15 Sep 2020

14 Sep 20 - The Changing Faces Of The St Aldhelms Patch

The pressure of work & windy weekends made weekend visits to St Aldhelms in August largely impossible this Autumn. It wasn't until the Bank Holiday weekend, that the pressure of work started reducing back towards normal hours & the weather improved. That provided a chance to get out onto the patch, with the added bonus that I could head out for pre-work visits to St Aldhelms (as far as Trev's Two-barred Greenish quarry). So, far in Sep, I've been able to get out on a bit over half of the weekday mornings, as well as, longer visits at the weekend. But this morning, I'm fogged in with 200 metres visibility in the house. This happened on the 3 Sep, but I went anyway just for the exercise: a couple of miles of exercise with less than 100 metres of visibility & nothing of note seen.

The start of the track at St Aldhelms: Normally, I should be able to see for 2 or 3 miles in every direction, whereas the tree in the middle of the track was 30 metres in front of me (3 Sep 20)
This is what the visibility should be like at this point
: Visibility of over two miles, albeit without the snow (2 Feb 19)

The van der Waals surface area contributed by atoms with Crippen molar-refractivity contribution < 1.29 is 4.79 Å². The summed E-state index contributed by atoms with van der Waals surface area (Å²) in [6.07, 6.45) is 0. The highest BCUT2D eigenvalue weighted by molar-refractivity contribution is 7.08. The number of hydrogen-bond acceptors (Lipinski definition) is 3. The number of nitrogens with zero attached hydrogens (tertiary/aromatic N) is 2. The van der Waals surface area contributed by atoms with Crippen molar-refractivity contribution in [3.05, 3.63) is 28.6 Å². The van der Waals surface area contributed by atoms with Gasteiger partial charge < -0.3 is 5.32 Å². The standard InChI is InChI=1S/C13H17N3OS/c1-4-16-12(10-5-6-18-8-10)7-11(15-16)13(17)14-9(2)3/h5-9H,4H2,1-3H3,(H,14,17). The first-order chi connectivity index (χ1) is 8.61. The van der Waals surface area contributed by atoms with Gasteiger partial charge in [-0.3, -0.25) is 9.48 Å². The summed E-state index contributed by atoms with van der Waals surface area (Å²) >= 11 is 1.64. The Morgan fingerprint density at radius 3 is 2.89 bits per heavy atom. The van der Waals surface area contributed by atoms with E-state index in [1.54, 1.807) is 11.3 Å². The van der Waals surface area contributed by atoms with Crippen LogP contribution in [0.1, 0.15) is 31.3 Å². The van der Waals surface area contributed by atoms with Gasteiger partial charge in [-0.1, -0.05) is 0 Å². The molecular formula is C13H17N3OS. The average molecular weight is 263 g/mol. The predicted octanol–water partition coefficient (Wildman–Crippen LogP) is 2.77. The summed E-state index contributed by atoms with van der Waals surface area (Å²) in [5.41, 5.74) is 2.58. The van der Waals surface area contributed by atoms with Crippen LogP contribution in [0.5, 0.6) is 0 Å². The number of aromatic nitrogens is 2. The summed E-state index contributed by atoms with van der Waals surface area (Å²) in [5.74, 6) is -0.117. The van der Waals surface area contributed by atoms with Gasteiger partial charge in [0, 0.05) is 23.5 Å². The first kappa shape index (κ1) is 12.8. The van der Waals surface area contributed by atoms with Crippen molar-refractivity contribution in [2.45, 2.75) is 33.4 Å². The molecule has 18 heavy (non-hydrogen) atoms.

Trev's quarry: I never thought I would tire of looking in Trev's quarry, but maybe that changed on 3 Sep

Fortunately, the visibility on other visits has been much better. One of the great things about the St Aldhelms patch is it is a stunningly beautiful site to watch.

St Aldhelms: Looking down Pier Bottom Valley from near to Trev's quarry (30 Aug 20)

The coastal footpath: The Southern end of Pier Bottom descends down steep steps, before ascending again equally steeply on the other side

Pier Bottom Valley: Social distancing on the coastal footpath isn't easy, so I tend to roll under the barbed wire fence & walk through the field to the sets of bushes I'm interested to check out in the valley

The Front Quarry or Quarry Ledge to give its other name: This always looks like it should be an excellent migrant trap, but migrants rarely stick in it

Hopefully, the weather will be better tomorrow.

13 Sep 2020

13 Sep 20 - Ticky Tick, Clicky Click Click Click